March 18, 2006

I ran in the first-ever Antelope Island Buffalo Run 50K on Antelope Island, the largest island in the Great Salt Lake, Utah.  I really enjoyed the experience especially because it was the first ultra that I ran with my brother, Bob.   Bob, who flew in from California, had run in a few marathons and had completed a double-crossing of the Grand Canyon with me last fall, but he had not yet run in an ultra race.   This 50K was an ideal race for a first-timer.

I found Antelope Island to be an amazing, unique setting for a trail race.   Great Salt Lake is massive.  It extends clear past the horizon.   Antelope Island rises high above the waters of this distinctive saltwater lake.   Just fifteen miles to the east rises the immense snow-covered Wasatch Mountain Range.   Undeveloped Antelope Island, protected by a state park, immediately presents a truly western, rural setting for a running adventure.

Here I was, on a crisp morning, getting ready to run on this island explored by John Fremont and Kit Carson in 1845.   The island also served as the home for nearly 1,000 wild horses during the late 1800’s.   Brigham Young enjoyed visiting in 1856 to swim, boat, and take a carriage ride.   Well, here it was, 2006, and Davy Crockett visited the island.  Instead of a musket and coonskin hat, I carried a water bottle and some Hammer Gel.  I was primed and ready to prance on the trails with my brother.

The race was well organized and had a nice down-home family feel to it.  I looked forward to feasting on the after-race buffalo stew    I could tell that many volunteers were witnessing their first ultra, wondering what motivates 150 runners to cover 25K or 50K.   Race Director Jim Skaggs gave a short welcome, told us to go, and away we went.

I ran the 50K distance that consisted of two loops through a giant figure-eight course that climbed ridges and descended in valleys, presenting spectacular views.   The trails were ATV roads with compacted sand, soft single-track with occasional rocky obstacles, and a few stretches of dirt roads.

I felt fast and strong during the first 25K loop.  My brother struggled a little bit warming up but kept up a nice pace.   Sometimes I couldn’t hold back and ran fast ahead, passing many runners and then stopped to talk to the volunteers, take in the views, and wait for my brother to catch up.  The temperature was cool and ideal for an early spring race.   I peeled off the long sleeves at the lone tree aid-station around mile 4.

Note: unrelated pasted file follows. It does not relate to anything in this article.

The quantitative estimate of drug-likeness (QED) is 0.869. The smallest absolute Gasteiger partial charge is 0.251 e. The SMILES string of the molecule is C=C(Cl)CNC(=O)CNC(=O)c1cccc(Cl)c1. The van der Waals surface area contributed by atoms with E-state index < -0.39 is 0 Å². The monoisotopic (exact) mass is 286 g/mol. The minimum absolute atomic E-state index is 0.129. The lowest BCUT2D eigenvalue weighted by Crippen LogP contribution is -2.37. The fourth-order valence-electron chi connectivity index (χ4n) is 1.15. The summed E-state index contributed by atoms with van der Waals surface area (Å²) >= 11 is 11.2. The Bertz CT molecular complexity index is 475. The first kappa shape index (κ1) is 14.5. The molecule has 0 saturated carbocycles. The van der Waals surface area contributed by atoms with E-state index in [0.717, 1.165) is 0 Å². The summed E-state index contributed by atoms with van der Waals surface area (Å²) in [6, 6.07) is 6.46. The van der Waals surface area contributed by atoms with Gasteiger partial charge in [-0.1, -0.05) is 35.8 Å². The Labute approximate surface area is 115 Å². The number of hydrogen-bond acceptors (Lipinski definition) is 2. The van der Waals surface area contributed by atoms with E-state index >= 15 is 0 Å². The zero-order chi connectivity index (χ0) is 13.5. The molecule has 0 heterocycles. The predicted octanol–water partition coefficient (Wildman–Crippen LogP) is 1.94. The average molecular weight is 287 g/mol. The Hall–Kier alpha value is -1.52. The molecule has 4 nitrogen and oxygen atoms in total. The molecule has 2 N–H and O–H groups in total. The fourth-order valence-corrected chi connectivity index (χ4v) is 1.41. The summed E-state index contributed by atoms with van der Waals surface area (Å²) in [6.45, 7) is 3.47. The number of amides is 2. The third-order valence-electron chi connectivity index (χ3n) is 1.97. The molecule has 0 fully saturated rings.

As we ran through one of the valleys, we could look up toward a ridge and see a herd of about 100 buffalo quietly grazing, ignoring the strange humans cruising through their valley.   Clear back in the 1890’s a herd of buffalo was introduced onto the island.  I’ve heard the roar of stampeding buffalo in the past on the island, but today they grazed calmly in the distance.   One very cool feature of this course is the wide-open landscape void of trees.   At times I could see several miles ahead and see runners spread out across the course.

With the first 25K loop under our belt after 2:45, we headed out for the second loop.   I let my brother head out a few minutes ahead of me.    I was surprised that it took me almost two miles catch up.   After the Lone Tree aid station, Bob really kicked it into gear.   I wondered where all that energy came from!   For the rest of the race I would just do my best to keep pace with him.   With about five miles to go, I ran some time calculations in my head and realized that we had a chance to beat 6 hours if we really hustled.   I thought about mentioning that to my brother but he was doing just fine, I didn’t want to encourage him to go even faster.

Thankfully, for most of the day the forecasted rainstorm stayed away, but near the tail end of our run, the winds kicked up, the temperature took a dive, and we had to again put on our long sleeves.   Soon the start/finish area could be seen a couple miles in the distance.   Bob kept cranking out the miles and I kept struggling to keep up.   As we neared the finish line I made one last push to finish side-by-side with my brother.  We clocked a 5:58, an impressive time for a 51-year-old rookie brother.

Race Director Jim Skaggs congratulated us at the finish line and we enjoyed a wonderful post-race dinner with many local running friends.   We came away with two great running shirts, plenty of other goodies, and best of all wonderful memories of our day running where the buffalo roam, on Antelope Island in Utah.